Rough life makes for a great read
I’m not always keen on rock biographies. Some, like The Dirt, which tells the sordid story of Mötley Crüe, is a great if at times unbelievable read. Others, like Two Sides to Every Glory, which chronicles AC/DC’s rise and then ignores most what happened after 1990, leave something to be desired. And I’ll always have a soft spot for Hammer of the Gods, even though I think all the surviving members of Led Zeppelin have disavowed it.
As a sometime book reviewer for the Winnipeg Free Press, I occasionally get to write about a book like this — the autobiography of Guns ‘N’ Roses founding member Duff McKagan.
The following is republished from the Winnipeg Free Press print edition December 5, 2011 J7
Guns N’ Roses bassist rocks autobiography
Even a rock star can feel like a dork.
Guns N’ Roses co-founder and bassist Duff McKagan opens his self-deprecating memoir with his daughter’s 13th birthday party. While trying to stay out of sight so as not to embarrass her by his mere presence, he surprises two partygoers sneaking a kiss.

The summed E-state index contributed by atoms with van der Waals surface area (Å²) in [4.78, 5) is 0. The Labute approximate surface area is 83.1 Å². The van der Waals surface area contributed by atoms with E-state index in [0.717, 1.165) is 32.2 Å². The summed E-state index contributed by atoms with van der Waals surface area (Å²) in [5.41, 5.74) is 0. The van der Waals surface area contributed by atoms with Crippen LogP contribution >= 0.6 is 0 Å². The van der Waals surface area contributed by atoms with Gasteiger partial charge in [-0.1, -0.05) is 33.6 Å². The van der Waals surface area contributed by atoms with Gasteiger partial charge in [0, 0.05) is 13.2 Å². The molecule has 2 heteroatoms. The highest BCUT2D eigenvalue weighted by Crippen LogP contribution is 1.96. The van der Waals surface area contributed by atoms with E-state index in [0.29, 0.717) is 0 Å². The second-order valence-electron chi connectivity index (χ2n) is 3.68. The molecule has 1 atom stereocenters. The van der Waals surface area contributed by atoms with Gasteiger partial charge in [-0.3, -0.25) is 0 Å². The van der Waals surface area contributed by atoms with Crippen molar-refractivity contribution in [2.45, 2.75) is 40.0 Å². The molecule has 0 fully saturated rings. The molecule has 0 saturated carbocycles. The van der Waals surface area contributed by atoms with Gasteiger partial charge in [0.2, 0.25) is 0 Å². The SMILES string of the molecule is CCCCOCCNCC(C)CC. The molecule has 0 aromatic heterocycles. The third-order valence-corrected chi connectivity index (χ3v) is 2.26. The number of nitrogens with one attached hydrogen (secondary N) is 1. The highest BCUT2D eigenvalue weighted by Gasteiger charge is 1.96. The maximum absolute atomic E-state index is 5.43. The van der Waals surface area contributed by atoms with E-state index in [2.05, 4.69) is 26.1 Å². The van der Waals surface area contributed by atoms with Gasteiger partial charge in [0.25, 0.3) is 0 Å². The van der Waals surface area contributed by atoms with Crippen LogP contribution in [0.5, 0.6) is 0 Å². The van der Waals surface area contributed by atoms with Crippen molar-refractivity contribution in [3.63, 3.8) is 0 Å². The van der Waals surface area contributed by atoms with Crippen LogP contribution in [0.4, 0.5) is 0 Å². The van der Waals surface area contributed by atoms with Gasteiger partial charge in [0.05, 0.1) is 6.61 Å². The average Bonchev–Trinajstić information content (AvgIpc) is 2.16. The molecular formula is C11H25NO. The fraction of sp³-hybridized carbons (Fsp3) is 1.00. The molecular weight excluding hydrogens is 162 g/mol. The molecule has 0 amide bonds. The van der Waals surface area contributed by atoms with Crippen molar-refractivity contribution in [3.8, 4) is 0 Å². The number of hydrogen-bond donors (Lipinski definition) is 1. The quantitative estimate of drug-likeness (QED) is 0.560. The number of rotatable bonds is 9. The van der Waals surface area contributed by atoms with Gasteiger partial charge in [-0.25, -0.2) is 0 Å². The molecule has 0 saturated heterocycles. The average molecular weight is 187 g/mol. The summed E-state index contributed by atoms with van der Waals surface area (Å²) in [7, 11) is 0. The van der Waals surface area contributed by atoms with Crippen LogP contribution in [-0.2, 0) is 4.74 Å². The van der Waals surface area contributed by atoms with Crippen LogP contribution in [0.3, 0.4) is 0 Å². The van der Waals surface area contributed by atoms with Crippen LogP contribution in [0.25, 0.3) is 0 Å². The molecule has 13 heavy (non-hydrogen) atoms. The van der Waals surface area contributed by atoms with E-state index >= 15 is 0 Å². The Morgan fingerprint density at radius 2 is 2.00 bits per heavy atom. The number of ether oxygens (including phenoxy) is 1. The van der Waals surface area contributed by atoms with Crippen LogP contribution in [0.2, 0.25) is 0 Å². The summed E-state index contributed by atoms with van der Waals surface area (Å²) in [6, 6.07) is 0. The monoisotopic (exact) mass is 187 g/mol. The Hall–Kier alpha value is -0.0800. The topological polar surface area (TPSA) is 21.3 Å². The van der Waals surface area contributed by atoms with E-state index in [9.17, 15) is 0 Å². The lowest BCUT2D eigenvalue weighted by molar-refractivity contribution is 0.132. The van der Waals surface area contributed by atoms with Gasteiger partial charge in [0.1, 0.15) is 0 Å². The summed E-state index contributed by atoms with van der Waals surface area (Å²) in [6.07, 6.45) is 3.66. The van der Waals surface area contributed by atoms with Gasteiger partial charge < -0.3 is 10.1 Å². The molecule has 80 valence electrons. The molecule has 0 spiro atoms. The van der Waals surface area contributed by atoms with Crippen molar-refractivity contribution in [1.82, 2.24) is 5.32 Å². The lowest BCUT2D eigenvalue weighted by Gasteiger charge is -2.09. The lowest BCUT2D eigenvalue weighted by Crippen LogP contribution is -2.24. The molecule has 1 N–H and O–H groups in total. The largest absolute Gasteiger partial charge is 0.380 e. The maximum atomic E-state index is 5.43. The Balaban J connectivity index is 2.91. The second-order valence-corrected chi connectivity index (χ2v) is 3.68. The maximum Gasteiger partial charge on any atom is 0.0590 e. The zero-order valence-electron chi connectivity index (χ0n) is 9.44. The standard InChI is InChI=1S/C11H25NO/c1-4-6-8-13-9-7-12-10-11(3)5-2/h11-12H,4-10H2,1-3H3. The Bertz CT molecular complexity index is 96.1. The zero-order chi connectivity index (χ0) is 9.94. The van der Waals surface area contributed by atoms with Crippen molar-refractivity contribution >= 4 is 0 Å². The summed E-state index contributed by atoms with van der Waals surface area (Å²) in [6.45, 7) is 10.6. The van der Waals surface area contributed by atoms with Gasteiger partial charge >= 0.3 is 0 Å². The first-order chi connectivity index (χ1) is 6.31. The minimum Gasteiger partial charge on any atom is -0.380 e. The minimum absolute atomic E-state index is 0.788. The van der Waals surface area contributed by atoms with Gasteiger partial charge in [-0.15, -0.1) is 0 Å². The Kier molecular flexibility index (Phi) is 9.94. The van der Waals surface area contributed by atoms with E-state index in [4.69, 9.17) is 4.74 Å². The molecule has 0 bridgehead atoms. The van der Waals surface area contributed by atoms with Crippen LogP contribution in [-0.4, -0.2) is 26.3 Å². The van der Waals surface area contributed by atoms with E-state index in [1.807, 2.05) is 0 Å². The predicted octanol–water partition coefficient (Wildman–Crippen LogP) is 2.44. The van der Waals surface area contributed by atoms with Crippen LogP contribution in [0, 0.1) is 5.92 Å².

“My mind rushes through a checklist… of things I was doing at this same age,” he writes: boozing, smoking pot, dropping acid, snorting cocaine, stealing cars, having sex. These kids are just kissing.
Embarrassed, he mutters a quick, “Sorry,” and ducks back into the house.
To read more, click here.
This entry was posted on February 24, 2012 by David Jón Fuller. It was filed under Book review, Music and was tagged with Duff McKagan, Guns 'N' Roses, heavy metal, Mötley Crüe, memory, music, Nikki Sixx.